The South African National Defence Force has recalled eight of its soldiers who were recently implicated in serious misconduct. These soldiers were detained by the United Nations in the Democratic Republic of the Congo on allegations of sexual abuse and exploitation.

By Staff Reporter

The South African National Defence Force (SANDF) has recalled eight United Nations (UN) peacekeepers who were deployed to the Democratic Republic of Congo (DRC) due to allegations of sexual misconduct.

This action comes after reports of the alleged abuses were brought to light by sources who informed Reuters last week.  According to the UN insider who spoke to Reuters, there have been reports of brothels being set up near the camps where the South African contingent is stationed.

These soldiers were deployed as members of the UN peacekeeping mission in the eastern region of the DRC, commonly referred to as MONUSCO.

The UN peacekeeping operation in the DRC, originally established in response to a protracted civil war spanning from 1998 to 2003, currently maintains a deployment of approximately 17 000 personnel in the eastern region of the country. This area remains plagued by ongoing conflicts involving multiple militias and rebel factions.

In a statement released on Sunday, the SANDF said it had obtained a report from the UN that contained allegations of “serious acts of ill-discipline and misconduct.”

“Due to the serious nature of the allegations, the SANDF took a decision to recall the implicated soldiers back to South Africa to answer to the allegations and to give an account of events that transpired on Sunday, 01 October 2023 in Beni,” read a statement released on Sunday.

The SANDF also said it has dispatched national investigating officers to the deployment area to carry out a comprehensive investigation. It further stated that it would respond once this investigative process has been completed.

“Furthermore, National Investigating Officers have been dispatched to the MONUSCO deployment area to conduct a formal investigation. Upon completion of the investigation, the SANDF will pronounce itself.”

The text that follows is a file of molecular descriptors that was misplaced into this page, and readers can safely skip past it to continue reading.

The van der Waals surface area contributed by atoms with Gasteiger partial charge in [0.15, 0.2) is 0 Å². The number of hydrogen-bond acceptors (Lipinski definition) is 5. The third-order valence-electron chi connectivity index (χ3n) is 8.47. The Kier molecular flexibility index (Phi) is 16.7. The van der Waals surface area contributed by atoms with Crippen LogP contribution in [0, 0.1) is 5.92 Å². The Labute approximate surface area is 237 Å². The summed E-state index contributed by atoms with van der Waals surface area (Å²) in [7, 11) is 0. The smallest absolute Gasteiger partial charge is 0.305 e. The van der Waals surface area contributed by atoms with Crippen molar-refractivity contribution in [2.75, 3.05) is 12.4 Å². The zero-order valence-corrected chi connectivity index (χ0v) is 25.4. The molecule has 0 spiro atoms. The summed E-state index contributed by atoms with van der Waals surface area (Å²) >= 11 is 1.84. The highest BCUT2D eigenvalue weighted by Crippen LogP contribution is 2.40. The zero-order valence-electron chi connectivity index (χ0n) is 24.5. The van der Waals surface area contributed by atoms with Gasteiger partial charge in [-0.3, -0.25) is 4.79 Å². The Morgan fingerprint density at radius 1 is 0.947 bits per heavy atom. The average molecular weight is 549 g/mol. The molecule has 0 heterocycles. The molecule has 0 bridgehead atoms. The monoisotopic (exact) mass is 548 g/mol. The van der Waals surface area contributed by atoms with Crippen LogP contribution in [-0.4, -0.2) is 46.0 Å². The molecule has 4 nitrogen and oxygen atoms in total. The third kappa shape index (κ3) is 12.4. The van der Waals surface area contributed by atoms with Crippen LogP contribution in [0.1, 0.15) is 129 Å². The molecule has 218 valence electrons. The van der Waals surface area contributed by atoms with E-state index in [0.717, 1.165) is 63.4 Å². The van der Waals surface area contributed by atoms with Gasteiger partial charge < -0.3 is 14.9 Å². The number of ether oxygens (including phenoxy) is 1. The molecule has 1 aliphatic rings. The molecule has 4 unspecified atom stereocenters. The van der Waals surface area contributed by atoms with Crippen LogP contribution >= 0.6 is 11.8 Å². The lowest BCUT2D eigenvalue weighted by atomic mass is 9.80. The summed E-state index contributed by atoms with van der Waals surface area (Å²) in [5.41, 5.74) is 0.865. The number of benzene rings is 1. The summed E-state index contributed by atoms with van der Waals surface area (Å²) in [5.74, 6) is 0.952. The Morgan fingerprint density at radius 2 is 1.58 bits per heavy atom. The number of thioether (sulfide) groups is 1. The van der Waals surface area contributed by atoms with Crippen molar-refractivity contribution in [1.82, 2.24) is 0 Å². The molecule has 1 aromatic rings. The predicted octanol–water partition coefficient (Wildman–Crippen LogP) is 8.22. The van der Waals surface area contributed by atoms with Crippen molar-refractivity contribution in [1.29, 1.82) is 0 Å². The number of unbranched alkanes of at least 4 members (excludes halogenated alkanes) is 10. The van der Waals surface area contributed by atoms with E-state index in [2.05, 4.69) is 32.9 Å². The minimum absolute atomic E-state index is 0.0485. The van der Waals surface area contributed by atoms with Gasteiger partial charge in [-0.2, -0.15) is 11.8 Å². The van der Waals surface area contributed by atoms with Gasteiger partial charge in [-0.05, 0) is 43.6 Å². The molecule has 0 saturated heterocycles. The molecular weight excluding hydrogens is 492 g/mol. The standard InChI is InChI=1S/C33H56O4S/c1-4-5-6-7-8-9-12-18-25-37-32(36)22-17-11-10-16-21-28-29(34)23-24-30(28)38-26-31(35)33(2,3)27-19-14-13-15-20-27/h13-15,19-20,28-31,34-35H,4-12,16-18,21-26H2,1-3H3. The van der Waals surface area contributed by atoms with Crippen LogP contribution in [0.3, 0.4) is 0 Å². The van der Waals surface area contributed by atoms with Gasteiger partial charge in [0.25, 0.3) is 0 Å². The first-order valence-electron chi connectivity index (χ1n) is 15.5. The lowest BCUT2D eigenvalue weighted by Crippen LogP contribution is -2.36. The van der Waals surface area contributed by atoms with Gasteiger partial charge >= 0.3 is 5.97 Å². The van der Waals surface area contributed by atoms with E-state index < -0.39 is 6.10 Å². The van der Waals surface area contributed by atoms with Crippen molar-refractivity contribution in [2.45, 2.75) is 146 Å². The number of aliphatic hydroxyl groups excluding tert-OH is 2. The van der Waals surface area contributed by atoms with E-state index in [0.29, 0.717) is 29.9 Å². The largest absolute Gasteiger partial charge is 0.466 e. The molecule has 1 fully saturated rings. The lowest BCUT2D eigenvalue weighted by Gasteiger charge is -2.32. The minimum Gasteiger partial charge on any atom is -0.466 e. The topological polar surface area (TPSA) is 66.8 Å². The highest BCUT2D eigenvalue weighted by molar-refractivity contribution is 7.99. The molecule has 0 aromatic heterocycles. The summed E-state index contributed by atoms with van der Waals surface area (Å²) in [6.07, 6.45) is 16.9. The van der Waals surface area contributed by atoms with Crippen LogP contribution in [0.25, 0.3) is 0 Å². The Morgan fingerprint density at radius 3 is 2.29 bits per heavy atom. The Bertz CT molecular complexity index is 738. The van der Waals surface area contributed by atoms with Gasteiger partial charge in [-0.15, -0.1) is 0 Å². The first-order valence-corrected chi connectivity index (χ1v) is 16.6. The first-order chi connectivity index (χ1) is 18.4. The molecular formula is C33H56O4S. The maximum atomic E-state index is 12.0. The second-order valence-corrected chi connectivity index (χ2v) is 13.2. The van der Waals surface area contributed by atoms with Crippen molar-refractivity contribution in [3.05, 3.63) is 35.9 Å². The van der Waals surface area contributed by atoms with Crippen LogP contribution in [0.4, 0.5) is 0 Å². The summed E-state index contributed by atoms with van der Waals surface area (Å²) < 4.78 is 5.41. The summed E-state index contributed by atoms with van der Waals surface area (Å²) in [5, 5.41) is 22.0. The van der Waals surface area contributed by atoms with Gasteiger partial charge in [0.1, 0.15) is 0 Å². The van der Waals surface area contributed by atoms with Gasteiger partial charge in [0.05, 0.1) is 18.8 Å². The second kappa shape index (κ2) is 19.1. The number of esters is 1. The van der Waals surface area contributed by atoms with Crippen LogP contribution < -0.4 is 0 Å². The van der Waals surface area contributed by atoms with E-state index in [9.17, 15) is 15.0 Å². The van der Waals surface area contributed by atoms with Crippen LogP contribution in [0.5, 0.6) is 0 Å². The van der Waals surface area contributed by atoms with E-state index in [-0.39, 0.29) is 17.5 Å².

It also expressed disappointment, saying it was “unfortunate” that the UN did not inform South Africa, as a country that contributes troops, about the allegations in the usual procedure. South Africa only became aware of the allegations through the media.

“The reporting procedure was not followed by the United Nations because the RSA Defence Advisor nor the RSA United Nations Representative were not informed as per the Standard Operating Procedure for all Troop Contributing Countries.”

The UN can conduct investigations into criminal activities and repatriate peacekeeping forces to their respective countries. However, it is constrained by a lack of jurisdiction to execute prosecutions within the current framework.

In a formal statement, MONUSCO announced that it has “immediate and robust action in response to reports of serious misconduct by UN peacekeepers”.

The actions taken by MONUSCO “include suspension from duty, detention, and confinement to quarters of concerned peacekeepers, pending receipt of additional information on the allegations, including through the conduct of a full-fledged investigation”.

MONUSCO emphasized that these actions align with the UN Secretary General’s unwavering commitment to a zero-tolerance policy for sexual exploitation and abuse, as well as other forms of misconduct.

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